The Japanese encephalitis virus is generally thought to be transmitted only through mosquitoes. However, a recent study by Swiss researchers have demonstrated that JEV transmission could be swine-mediated as well.
Pigs were initially thought to only be “amplifying vectors” wherein the pig, once infected by a mosquito, will induce replication of the virus and will be able to pass on the virus to uninfected mosquitoes which will infect other pigs, humans and other targets. With this new data, it has been shown that pigs could actually still infect other pigs even without the presence of a mosquito vector.
A team of scientists at the Institute of Virology and Immunology in Bern, Switzerland infected pigs with JEV and housed them alongside healthy pigs. A couple of days after, some of the healthy pigs exhibited symptoms of JEV infection, which they confirmed upon finding out that these newly-infected swine had the same clinical symptoms and viral levels with those that were infected with JEV. In addition, the infected pigs were shedding the virus in secretions from their snouts, making them more susceptible to oronasal infection. This is the first time that a mosquito-free transmission has been observed for JEV.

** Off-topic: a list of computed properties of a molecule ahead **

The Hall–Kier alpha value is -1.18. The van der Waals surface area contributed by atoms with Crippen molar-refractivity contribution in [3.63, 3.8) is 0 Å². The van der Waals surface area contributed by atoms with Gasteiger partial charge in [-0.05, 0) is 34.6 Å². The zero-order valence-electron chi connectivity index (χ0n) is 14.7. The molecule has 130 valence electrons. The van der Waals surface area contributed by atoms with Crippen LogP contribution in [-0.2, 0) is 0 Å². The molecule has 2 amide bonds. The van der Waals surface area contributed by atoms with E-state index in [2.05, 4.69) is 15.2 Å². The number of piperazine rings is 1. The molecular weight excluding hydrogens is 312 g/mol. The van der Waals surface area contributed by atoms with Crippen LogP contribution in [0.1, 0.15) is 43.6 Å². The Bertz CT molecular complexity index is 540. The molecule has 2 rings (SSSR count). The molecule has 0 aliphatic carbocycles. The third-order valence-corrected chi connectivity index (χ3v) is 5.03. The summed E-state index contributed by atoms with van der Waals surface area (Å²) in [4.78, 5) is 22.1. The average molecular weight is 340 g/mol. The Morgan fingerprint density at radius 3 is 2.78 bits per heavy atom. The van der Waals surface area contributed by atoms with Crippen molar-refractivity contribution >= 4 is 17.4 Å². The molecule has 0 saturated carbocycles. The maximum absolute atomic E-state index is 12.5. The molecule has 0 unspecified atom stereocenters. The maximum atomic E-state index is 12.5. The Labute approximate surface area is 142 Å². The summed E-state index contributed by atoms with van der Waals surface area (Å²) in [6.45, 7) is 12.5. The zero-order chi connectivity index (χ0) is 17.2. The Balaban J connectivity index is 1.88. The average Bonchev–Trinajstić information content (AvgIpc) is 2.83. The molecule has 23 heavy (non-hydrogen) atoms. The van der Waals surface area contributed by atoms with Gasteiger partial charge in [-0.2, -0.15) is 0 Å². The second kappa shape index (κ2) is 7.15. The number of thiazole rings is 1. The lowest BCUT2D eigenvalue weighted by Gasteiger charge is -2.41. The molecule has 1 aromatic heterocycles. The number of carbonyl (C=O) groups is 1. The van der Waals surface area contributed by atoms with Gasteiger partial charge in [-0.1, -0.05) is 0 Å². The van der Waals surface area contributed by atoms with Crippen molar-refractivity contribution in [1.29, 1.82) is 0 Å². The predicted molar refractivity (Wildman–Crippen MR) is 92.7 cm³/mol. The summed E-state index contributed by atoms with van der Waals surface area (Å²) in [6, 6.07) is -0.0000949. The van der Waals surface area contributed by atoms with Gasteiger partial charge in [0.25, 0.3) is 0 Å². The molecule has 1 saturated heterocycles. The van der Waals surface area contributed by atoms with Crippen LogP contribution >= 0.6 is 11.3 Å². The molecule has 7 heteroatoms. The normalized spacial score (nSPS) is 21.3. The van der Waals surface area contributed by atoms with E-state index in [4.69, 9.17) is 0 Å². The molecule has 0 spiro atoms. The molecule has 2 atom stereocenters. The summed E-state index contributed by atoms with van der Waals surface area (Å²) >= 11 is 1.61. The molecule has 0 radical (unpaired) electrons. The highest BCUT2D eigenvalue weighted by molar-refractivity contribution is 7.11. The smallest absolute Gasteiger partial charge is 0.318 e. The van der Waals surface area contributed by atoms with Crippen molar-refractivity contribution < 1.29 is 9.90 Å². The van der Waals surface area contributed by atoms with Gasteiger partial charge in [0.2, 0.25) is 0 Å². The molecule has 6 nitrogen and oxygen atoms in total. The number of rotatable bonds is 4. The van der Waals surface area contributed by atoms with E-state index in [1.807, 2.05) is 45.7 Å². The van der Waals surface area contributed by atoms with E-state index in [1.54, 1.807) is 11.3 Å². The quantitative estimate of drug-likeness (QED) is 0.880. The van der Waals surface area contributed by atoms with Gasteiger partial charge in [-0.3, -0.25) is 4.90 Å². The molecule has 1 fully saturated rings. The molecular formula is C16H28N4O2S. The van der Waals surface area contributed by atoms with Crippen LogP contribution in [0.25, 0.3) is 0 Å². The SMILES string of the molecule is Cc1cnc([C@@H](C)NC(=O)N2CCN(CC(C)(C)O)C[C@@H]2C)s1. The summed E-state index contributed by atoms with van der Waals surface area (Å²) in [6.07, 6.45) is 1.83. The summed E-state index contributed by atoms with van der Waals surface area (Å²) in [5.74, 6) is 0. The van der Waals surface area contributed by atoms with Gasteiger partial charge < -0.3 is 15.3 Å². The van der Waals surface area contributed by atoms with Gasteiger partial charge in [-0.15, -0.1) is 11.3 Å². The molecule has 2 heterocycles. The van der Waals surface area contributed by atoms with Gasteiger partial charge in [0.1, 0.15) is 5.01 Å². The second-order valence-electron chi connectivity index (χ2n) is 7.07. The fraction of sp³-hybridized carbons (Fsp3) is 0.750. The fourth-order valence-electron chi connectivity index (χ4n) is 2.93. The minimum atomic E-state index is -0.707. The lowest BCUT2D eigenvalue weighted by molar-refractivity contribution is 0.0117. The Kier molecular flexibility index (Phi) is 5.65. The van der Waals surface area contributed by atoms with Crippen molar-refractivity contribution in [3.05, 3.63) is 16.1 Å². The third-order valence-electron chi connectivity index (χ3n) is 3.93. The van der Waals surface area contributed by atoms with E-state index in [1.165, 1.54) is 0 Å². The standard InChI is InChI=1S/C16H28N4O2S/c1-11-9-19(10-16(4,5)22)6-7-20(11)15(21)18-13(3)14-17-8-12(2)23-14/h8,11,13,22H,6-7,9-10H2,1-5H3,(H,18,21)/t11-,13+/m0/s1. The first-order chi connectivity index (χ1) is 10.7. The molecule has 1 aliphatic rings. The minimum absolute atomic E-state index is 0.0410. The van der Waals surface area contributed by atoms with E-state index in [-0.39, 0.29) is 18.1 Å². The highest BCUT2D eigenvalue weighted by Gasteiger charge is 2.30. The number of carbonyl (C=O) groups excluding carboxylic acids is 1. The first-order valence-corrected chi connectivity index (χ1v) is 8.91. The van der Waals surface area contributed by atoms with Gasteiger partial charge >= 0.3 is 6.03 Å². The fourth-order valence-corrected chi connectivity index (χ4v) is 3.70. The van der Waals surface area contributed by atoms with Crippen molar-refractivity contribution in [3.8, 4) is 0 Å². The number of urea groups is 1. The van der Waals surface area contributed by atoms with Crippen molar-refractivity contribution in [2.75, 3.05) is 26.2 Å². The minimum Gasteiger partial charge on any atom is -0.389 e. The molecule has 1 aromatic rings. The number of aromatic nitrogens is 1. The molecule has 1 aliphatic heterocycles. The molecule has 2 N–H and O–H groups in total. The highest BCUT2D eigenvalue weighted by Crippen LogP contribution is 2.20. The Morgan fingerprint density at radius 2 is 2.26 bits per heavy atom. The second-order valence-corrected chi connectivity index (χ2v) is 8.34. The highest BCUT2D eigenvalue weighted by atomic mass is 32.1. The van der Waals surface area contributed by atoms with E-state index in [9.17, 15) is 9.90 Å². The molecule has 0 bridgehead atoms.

Results of this study, which was published in Nature Communications, could explain the reason why JEV still sometimes persist during the winter in temperate regions despite mosquitoes not being able to breed and would usually die off at that time. This was a phenomenon that has baffled scientists for many years, especially in northern parts of Japan where year after year, pigs are still found to be positive with JEV despite no presence of mosquitoes carrying the virus.
However, the results were from lab experiments and it is still unclear whether the pig-to-pig transmission actually occurs naturally in the wild. Artur Summerfield, the lead researcher of the study, says that the next logical step is to determine if the same results could be acquired in field experiments.
Japanese encephalitis virus causes encephalitis or the inflammation of the brain and is currently present in East, Southeast Asia and Australia. It is the most frequent viral encephalitis and and its outcomes are usually fatal.